Pet Passport New Zealand
New Zealand is a rabies free country with very strict regulations for importing a pet dog or cat.
Regulations for taking a pet dog or cat to New Zealand from a rabies free country or a country with a low incidence of rabies.
The following countries are recognized by New Zealand as being rabies free: Australia, Bahrain, Barbados, Channel Islands, Falkland Islands, Fiji, French Polynesia, Guam, Hawaii, Iceland, Japan, Mauritius, New Caledonia, Singapore, Taiway and Vanautu and the Pacific Islands of American Samoa, Christmas Island, Cook Islands, Kiribati, Marshall Islands, Federated States of Micronesia, Nauru, Niue, Palau, Papua New Guines, Pitcairn Island, Saipan, Solomon Islands, Tongs, Tuvalu, Wallis and Futuna and Western Samoa.
The following countries are recognized by New Zealand as where rabies is absent or well controlled: United States & Canada, Antigua and Barbuda, Aruba, Austria, Bahamas, Balearic Islands, Belgium, Bermuda, British Virgin Islands, Brunei, Cayman Islands, Chile, Croatia, Cyprus, Cyprus, Czech Republic, Denmark, Finland, France, Germany, Gibralter, Greece, Greenland, Hong Kong, Hungary, Ireland, Italy, Isle of Man, Jamaica, Kuwait, Luxembourg, Macau, Malaysia (Peninsular, Sabah & Sarawak only), Malta, Monaco, Montenegro, The Netherlands, Netherland Antilles, Norway, Poland, Portugal, Puerto Rico, Qatar, Reunion, Serbia, Seychelles, Slovakia, Slovenia, South Africa, South Korea, Spain, St Kitts and Nevis, St Lucia, St Vincent Grenadine, Sweden, Switzerland, Taiwan.Trinidad and Tobago, United Arab Emirates, United Kingdom, Uruguay, US Virgin Islands, Wallis and Futuna.
Having resided in one of the above countries for a period not less than six (6) months, here are the requirements for taking a dog or cat to New Zealand:
- Your pet must be microchipped with the ISO 11784/11785 pet microchip that is a 15 digit and non-encrypted. If your pet's microchip is not ISO 11784/11785 compliant, you can bring your own microchip scanner.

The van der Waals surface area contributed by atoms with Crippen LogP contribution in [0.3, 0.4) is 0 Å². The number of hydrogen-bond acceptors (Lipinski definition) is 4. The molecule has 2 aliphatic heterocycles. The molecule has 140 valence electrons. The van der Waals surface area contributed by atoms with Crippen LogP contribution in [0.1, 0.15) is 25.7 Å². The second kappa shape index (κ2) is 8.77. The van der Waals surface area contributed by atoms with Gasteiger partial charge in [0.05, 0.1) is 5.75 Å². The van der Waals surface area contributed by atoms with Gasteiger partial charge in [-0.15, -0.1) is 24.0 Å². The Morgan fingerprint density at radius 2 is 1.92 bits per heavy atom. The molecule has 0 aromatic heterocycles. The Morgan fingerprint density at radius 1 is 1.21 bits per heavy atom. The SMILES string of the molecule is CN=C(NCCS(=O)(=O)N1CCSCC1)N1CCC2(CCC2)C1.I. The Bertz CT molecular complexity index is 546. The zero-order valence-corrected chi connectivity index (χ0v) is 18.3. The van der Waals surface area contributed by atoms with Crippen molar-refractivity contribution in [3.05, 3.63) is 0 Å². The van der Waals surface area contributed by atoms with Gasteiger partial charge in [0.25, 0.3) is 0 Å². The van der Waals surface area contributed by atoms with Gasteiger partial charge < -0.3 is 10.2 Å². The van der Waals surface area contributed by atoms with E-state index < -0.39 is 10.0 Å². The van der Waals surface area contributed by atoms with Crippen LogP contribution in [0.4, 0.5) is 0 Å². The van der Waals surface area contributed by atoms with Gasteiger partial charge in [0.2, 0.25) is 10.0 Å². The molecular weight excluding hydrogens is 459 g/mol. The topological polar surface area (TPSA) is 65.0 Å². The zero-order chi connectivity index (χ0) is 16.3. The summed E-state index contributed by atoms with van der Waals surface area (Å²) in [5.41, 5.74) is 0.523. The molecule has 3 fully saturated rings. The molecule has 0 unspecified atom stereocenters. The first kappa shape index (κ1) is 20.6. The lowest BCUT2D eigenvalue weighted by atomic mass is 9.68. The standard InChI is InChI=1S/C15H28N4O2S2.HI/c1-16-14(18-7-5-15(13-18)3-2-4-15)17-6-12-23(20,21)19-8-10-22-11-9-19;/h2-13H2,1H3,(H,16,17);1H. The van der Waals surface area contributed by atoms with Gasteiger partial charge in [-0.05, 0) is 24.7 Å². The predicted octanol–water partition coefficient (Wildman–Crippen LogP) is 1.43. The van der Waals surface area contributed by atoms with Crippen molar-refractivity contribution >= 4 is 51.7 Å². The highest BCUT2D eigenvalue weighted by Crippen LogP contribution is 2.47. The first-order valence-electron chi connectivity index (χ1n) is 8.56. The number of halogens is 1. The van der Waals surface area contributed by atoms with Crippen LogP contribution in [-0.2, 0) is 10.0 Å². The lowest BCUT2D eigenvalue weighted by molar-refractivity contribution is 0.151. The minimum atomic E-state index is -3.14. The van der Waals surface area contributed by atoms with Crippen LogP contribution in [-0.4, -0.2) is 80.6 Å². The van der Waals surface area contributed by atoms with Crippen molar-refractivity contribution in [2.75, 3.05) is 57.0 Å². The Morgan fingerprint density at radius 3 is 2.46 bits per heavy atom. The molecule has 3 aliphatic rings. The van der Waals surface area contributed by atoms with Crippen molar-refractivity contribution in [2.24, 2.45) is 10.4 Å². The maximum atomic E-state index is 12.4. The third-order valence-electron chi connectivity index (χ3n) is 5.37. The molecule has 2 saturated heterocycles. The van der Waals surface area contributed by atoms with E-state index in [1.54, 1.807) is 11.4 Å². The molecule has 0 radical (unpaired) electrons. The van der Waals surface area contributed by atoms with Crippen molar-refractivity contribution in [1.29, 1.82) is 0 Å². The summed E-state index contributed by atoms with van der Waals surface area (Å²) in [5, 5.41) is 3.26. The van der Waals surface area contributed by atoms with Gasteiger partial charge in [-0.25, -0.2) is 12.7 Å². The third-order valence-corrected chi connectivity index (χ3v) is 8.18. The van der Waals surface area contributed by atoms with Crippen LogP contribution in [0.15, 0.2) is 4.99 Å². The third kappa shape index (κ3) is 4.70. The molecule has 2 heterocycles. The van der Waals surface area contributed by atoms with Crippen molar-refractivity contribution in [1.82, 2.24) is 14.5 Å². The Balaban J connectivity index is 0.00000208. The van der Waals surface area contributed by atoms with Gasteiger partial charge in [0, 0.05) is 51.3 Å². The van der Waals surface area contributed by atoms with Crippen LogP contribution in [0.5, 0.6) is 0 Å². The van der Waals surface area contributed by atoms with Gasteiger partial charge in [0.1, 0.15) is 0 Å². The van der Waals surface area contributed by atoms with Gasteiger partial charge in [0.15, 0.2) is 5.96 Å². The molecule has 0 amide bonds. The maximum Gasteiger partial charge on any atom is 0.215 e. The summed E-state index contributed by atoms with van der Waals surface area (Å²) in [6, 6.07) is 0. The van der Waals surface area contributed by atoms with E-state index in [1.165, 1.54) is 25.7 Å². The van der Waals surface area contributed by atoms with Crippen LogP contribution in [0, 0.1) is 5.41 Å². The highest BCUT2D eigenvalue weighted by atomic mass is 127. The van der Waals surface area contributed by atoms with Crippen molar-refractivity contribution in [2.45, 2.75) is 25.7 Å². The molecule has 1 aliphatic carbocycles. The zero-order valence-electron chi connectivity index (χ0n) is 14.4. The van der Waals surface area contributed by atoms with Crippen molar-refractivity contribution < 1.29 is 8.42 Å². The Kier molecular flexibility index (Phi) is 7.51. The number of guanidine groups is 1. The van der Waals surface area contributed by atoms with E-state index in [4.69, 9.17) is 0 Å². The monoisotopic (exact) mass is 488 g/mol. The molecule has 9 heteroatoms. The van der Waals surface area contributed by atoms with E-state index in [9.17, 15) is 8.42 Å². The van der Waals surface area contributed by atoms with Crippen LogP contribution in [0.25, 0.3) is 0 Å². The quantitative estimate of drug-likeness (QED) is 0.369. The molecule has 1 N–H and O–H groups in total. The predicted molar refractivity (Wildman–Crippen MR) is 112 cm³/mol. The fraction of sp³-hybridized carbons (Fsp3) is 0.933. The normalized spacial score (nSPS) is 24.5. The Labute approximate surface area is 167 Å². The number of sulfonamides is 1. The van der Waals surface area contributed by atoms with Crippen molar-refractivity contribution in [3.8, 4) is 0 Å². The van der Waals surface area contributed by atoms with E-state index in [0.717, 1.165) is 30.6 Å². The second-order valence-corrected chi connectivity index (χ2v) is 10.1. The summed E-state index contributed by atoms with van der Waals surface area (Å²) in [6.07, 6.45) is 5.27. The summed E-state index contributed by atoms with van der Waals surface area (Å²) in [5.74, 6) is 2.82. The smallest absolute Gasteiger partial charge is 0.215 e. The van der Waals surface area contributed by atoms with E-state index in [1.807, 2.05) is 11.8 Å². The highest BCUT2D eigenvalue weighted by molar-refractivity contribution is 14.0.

- Rabies vaccination after microchp insertion. (Your pet must be at least 3 months old.)
- Blood Titer Test not less than three (3) months and not more than six (6) months prior to entry.
- Permit to Import.
- Veterinary Certificate for New Zealand issued by an accredited veterinarian to be endorsed by the USDA or CFIA if your pet is traveling from the United States or Canada respectively. If your pet is traveling from another country, the Governing Authority responsible for the import and export of animals should endorse your forms.
- 24-48 hours before your dog or cat can enter New Zealand, it must be treated against certain ticks and tapeworms. Your pet must also have additional treatments and testing shortly prior to travel.
- Quarantine for a minimum of 10 days if you follow the regulations of New Zealand Government. Keep in mind that it takes four to six months to get all the endorsements necessary, so plan ahead. New Zealand does not require dogs and cats from Australia to have a Permit to Import and there is no post-arrival quarantine required.
This completes a pet passport for your dog or cat to enter New
Note: If your pet has not resided in one of the above countries for a period of at least 6 months, it will not be permitted to enter New Zealand.
Breed Restrictions: The following breeds are banned from import: Brazilian Fila, Dogo Argentino, Japanese Tosa, Perro de Presa Canario and American Pit Bull Terrier.
Banned Animals: The following animals may not be
imported to New Zealand: birds, reptiles, mice and rats, guinea pigs and
ferrets. Rabbits may be imported only from Australia with an Import
Permit. Chinchillas may be imported from the UK only.
Whenever you travel to a foreign country like New Zealand, it is always advisable to carry some form of identification indicating ownership of the pet.
Failure to comply with these regulations will mean that your pet will be refused entry or returned to the country of origin or placed in quarantine, all at the expense of the person responsible for your pet.
Inspection: All domestic dogs and cats must be free of evidence of disease
communicable to humans when examined at the port of entry to
New Zealand. If your dog or cat is not in apparent good health, further examination by a
licensed veterinarian may be required at your expense.
Other Animals: Birds, invertebrates, tropical fish, reptiles, amphibia, mammals such as rodents and rabbits are not subject to requirements of rabies vaccination, but may have to meet other requirements and should have a health certificate to enter New Zealand. Pet owners are strongly advised to seek further information from the relevant authority of their country and/or that of the country of destination.
Veterinary Certificate: All countries have unique veterinary certificates. This form may differ from the veterinary certificate issued by veterinarians in the United States. (APHIS 7001) It is an essential part of the cat or dog passport.
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